People have limited resources. With those limited resources, most people are busy supporting a lifestyle they desire, or just trying to support any lifestyle….just working to survive.
So people take their limited resources, and then every month budget in what they can afford for their health insurance premiums. For most people, they can’t save much beyond that.
What most people don’t realize, is how *little* their health insurance actually covers. And they don’t find out until they become sick…very sick.
It’s all the little print in their information packet about their health insurance that they don’t read…”copayments”, “deductibles”, “co-insurance”.
Suddenly, when you develop a chronic illness or severe life threatening illness, you’re not just paying $100/$200/$500 a month in a health insurance premium (or much more than that),
you’re suddenly being expected to pay hundreds dollars a month in copays and deductibles, in order to get access to the healthcare that you thought you would have access to when you got sick. Money people could be spending on a mortgage, food, entertainment–money that could have gone back into the U.S. economy.
The cost of health insurance premiums is just the beginning of the expense on the individual sick person, and that is *not* money going to the doctors or the hospital–that is money that is going to the health insurance companies. Companies that make a higher profit every time they say no to a patient.
I once went to see a Hematologist about investigating a possible bone marrow disorder (we found nothing). But before I could even see the doctor, a billing woman came into my patient room. This surprised me a little, and I asked her who she was.
She explained to me she was from the billing office, and that,
“it’s office policy that we meet with the patient before you see the doctor, because most people don’t realize how little their insurance covers until they actually get something as severe as cancer”,
I looked at her dumbfounded. Here I was, just trying to get some answers to some questions about possible rare bone marrow disorders, and my heart instantly went out to all those patients who had just found out from the primary care physicians that they had cancer. And then they think they’re going to be meeting with an oncologist about their cancer diagnosis, only to find out they’re now getting hit with a **huge** financial bill that they probably didn’t anticipate.
She fumbles through the fine print on my insurance policy.
“You actually have pretty good insurance”,
She seemed pleased with what she was reading in my policy. She closes her folder, and looks at me plainly,
“but most people have terrible insurance. $20,000-$30,000 a year or more out of their own pockets. Our office policy is to ask for a check upfront for these costs from our cancer patients. But you’re only here for a visit.”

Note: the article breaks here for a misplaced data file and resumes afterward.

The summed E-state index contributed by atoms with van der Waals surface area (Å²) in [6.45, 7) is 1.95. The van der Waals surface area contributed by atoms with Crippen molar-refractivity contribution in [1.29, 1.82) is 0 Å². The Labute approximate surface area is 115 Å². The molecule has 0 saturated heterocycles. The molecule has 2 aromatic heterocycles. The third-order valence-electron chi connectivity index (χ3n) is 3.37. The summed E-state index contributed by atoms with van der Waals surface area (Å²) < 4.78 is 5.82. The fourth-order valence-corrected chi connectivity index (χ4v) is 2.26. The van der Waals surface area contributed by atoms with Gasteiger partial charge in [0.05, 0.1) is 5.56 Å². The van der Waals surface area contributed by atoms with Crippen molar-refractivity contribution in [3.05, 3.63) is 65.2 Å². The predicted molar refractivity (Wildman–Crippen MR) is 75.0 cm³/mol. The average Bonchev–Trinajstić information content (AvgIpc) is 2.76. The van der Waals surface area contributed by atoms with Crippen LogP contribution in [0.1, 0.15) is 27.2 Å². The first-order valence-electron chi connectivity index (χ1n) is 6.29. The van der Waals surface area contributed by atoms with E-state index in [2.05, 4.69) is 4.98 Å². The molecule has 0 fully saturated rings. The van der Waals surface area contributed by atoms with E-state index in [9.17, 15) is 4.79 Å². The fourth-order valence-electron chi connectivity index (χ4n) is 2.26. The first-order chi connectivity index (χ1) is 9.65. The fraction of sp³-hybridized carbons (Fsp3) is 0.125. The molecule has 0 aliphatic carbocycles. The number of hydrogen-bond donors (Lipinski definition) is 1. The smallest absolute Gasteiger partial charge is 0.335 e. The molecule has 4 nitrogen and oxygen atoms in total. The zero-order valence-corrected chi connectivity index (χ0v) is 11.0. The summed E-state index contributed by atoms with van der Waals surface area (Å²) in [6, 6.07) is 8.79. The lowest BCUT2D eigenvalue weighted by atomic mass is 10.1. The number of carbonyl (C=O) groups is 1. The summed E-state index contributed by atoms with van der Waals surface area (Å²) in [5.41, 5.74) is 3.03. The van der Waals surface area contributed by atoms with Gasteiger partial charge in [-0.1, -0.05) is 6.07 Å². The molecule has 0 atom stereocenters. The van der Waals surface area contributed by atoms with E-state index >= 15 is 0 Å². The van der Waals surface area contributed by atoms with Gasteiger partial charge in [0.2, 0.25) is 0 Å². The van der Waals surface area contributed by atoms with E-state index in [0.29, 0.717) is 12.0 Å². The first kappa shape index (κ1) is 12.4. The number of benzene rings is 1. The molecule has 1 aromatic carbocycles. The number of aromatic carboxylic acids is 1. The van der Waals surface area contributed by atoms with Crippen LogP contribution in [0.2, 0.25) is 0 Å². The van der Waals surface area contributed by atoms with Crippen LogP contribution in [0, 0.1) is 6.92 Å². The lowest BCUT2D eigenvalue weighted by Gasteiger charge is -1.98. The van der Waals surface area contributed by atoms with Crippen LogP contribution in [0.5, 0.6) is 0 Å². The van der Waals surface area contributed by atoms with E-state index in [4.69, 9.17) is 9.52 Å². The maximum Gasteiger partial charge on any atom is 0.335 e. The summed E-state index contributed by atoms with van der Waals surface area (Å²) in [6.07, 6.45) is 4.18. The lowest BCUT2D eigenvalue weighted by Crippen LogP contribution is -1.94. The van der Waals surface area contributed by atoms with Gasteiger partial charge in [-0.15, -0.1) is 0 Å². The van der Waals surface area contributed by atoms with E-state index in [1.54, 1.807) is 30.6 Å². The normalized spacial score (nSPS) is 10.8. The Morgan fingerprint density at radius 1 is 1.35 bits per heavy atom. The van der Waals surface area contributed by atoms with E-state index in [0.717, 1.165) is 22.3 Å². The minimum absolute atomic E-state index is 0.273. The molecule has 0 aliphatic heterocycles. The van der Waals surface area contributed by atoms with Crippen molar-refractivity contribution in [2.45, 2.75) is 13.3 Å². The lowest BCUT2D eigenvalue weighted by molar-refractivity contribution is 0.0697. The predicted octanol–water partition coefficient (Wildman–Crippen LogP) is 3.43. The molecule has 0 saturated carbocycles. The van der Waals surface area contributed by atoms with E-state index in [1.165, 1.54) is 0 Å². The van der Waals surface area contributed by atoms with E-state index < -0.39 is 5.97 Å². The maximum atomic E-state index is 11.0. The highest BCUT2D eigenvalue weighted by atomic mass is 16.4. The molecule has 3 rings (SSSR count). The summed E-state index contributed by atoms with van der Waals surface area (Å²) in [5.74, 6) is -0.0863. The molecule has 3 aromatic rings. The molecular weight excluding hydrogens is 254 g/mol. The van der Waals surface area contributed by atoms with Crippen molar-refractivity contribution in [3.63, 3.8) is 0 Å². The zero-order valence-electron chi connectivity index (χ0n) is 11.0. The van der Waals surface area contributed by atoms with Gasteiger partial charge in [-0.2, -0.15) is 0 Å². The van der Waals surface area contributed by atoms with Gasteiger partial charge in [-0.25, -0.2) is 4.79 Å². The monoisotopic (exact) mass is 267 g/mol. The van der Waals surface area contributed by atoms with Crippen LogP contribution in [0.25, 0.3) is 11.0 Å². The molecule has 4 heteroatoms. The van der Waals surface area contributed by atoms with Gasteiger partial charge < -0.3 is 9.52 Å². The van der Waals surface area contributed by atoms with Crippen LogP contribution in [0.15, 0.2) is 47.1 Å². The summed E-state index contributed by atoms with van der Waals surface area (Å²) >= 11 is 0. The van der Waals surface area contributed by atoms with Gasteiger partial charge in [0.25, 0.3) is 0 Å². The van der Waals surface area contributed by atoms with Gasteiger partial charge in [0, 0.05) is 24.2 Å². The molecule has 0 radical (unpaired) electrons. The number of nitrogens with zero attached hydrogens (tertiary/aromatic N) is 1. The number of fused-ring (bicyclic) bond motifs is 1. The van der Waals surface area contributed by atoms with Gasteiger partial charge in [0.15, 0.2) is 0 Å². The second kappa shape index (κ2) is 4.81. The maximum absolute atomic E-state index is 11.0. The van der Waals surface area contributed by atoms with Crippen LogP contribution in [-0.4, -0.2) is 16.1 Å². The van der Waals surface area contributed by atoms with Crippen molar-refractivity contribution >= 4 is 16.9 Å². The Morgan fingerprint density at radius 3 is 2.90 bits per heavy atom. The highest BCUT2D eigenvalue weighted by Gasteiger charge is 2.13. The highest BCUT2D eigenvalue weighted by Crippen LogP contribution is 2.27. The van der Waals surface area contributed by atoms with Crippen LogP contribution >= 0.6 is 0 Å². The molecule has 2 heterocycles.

And with that, she quietly left the room. Since she realized I wasn’t going to be requesting thousands of dollars worth of medical care, the fine print on my insurance wasn’t so important. It was comforting to know my insurance was “good” (if $10/k a year in addition to premiums can be considered “good”), but I found the entire experience alarming.
Of course, it’s *not* that this doctor office is evil–they need to pay their secretaries, student loans, rent, not to mention they have to pay for the medications they will be giving–
But somehow a doctor’s office having a big meeting about finances before the doctor will even see you, feels evil though..doesn’t it.
Why does it feel evil?
Because somewhere intuitively we all believe everyone should have access to the healthcare they need when they it. Like a baby crying, when someone is suffering…we should jump in.
And that is the essence of the problem with the U.S. healthcare system.
Most people can not afford the onslaught of co-pays, deductibles, and co-insurance payments, even with their “good” insurance–and if they don’t have the means to just charge a lot of credit card bills,
they just simply die from lack of care.
People love to talk about “the wait” in Canada, as if it is some kind of crime,
and what I LOVE to point out to people,
is that yes, you do wait in Canada. You do.
But you’re going to get what you need. You will get it.
And physicians get paid for every patient they see. And reimbursed on a timely schedule. And they don’t have to spend 5-45 minutes trying to get an approval every time they want to order an MRI for their patients.
There are many people in the U.S. who don’t get access to what they need, or spend thousands of dollars in order to get what they need. Obamacare doesn’t change that, because it still keeps the power in the hands of the private insurance companies.
And most people don’t realize this in the U.S…
until it is too late.